Here’s just a sampling of bird-related projects from schools:
Students at Fort Fraser Elementary School in Fort Fraser, British Columbia, transformed a gully on their school grounds into bird-friendly habitat by building and installing 40 nest boxes. Teacher Stephanie Lindstrom explained that students also enlisted the community's involvement and planned to keep close records of which boxes were used by what species.
At Earl Oxford School in Brandon, Manitoba, students learned more about managing wildlife and the balance of nature by researching the biology and habits of bluebirds, then building and installing 15 nest boxes to attract the species.
Birds, bats, and hummingbirds were the focus of a project students completed at Bridgetown Elementary in Bridgetown, Nova Scotia. Teacher Daniel Jessome says that youngsters did research, then built and erected bird and bat houses and also hummingbird feeders.
Students at Acton High School in Acton, Ontario, did their best to boost populations of bluebirds and swallows in their area. They assembled and erected nearly 50 bird boxes. Teachers Terry Roesch and Dave Rose said that in the process the teens learned a lot about how birds help maintain a healthy ecosystem.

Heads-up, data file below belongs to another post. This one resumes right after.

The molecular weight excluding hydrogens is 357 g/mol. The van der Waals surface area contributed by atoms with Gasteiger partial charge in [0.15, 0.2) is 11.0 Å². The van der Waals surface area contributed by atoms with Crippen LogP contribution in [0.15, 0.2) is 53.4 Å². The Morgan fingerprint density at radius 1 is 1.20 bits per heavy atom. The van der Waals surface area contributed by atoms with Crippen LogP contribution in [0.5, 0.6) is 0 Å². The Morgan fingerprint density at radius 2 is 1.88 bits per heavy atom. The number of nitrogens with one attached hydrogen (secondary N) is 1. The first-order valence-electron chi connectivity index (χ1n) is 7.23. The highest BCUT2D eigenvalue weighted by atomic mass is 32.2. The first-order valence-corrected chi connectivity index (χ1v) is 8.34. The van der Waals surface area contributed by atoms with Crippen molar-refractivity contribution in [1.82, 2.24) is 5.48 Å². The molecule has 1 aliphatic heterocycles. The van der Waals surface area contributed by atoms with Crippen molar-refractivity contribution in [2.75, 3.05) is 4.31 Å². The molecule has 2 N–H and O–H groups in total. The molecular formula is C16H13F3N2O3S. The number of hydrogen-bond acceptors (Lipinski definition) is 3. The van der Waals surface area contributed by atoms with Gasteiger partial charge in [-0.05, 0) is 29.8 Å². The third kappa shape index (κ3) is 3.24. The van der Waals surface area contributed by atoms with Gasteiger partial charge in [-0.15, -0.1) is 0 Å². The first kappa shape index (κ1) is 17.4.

By building and erecting purple martin nest boxes, environmental leadership students at Catholic Central High School in London, Ontario, learned about habitat restoration and birds at risk. The boxes were erected at the Wilds of Pelee Island Outdoor Centre for Conservation.
In New Hamburg, Ontario, students at Grandview Public School planted trees and shrubs to attract birds and other wildlife, as well as erecting bird houses and feeders. Principal Heather Brentnall said the entire school was involved in the ambitious project, along with students' families who helped to maintain the project over the summer.
All youngsters at the Amabel Sauble Community School and Day Care in Sauble Beach, Ontario, pitched in to erect bird houses, plant native trees to provide wildlife habitat and also outdoor classrooms for wildlife study. Teachers Dave Sinclair and Kevin Holgate said students were very enthusiastic about this long-range project, especially those who were involved from the start.
Students from Elwick Community School in Winnipeg, Manitoba, constructed bird and bat houses, then erected them along a six kilometre stretch of the Prime Meridian Trail outside the city.
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